A few billion more of us and we’ll save the planet once and for all.
You may have already been a Volunteer or Supporter before hearing of the Voluntary Human Extinction Movement. Millions of people around the planet have independently arrived at the conclusion that Earth’s biosphere would be better off without humans. A little further down the thinking process and it becomes apparent that decreasing births rather than increasing deaths is the way to go, and voluntary methods are much more fun to advocate.
We Volunteers and Supporters make up our own minds about life and what to
do with it. Our diversity makes The Movement strong. A wide range of
religious, political, and social thought is represented among us.
Even our unofficial motto, “May we live long and die out,” has room for differing opinions: some prefer “May we live well and die out.” As explained below, Supporters don’t agree with the “die out” part of the motto.
However, the first word in VHEMT is Voluntary. Although some who support VHEMT may also advocate involuntary solutions to our population density problems, they are not advocating for VHEMT when they do so.
Loosely, we relate to VHEMT in one of three ways: Volunteer, Supporter, and Undecided.
VHEMT Volunteer: “All of us should voluntarily refrain from reproducing further, bringing about the eventual extinction of Homo sapiens.”
VHEMT Supporter: “Intentional creation of one more of us by any of us is unjustifiable at this time, but extinction of our species goes too far.”
Undecided: “Stop trying to put words in my mouth. Maybe I’m a Volunteer and maybe I’m a Supporter. I’d like to know more before I decide.”
Because we’ve all arrived at our present awareness by different routes and at our own speeds, this simplified, seven-step diagram might not fit anyone exactly. However, this progression of awareness pattern seems to have emerged. Maybe a two-dimensional chart will provide a little direction and help us track the progress of ourselves and others.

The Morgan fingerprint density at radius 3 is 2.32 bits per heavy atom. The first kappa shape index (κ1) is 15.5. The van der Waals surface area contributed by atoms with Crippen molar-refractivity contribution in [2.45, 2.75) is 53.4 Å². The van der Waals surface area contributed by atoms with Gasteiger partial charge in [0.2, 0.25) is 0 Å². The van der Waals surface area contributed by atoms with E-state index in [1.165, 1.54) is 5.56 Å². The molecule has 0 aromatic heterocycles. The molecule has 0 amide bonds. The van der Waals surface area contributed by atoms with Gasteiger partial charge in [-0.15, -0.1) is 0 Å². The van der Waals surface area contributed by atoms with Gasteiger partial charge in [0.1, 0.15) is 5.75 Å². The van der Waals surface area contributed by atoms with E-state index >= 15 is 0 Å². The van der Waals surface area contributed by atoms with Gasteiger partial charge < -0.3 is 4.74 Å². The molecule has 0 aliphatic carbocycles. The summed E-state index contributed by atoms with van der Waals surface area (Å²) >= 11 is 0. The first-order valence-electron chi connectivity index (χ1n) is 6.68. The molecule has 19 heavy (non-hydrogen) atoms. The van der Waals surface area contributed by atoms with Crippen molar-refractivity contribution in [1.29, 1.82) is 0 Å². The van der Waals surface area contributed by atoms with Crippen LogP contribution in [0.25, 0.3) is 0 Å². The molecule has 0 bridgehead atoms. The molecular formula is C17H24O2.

We all begin at birth, but our path of progressive awareness doesn’t begin until we grow beyond pre-awareness.
Shock is the first step in our journey of progressive awareness. There’s no returning to the blissful ignorance of pre-awareness once we receive our first shock of reality. Shock doesn’t last for long—it can’t. People won’t live long in a state of shock. For almost all of us, denial is our first reaction to shock.
Denial is a sanctuary from shock. This is a good time to stop and figure things out—to get emotionally and intellectually ready to continue the journey. Unfortunately, most people never leave denial. If you seem to be doing well with the way things are, what’s the problem? Living in denial robs us of peace of mind. Our conscience knows the nagging truth, and the anger keeps leaking in. When we stop denying reality, we are forced into the next phase—anger. It looks ugly and unprofitable.
Hopeful anger is a powerful, driving force which can keep us working hard for years. Unfortunately, it is also hard on our personalities. People have sacrificed their Selves in the battle to preserve Earth’s ecosystems, often becoming cynical and giving up hope. Then they move to the hopeless anger phase.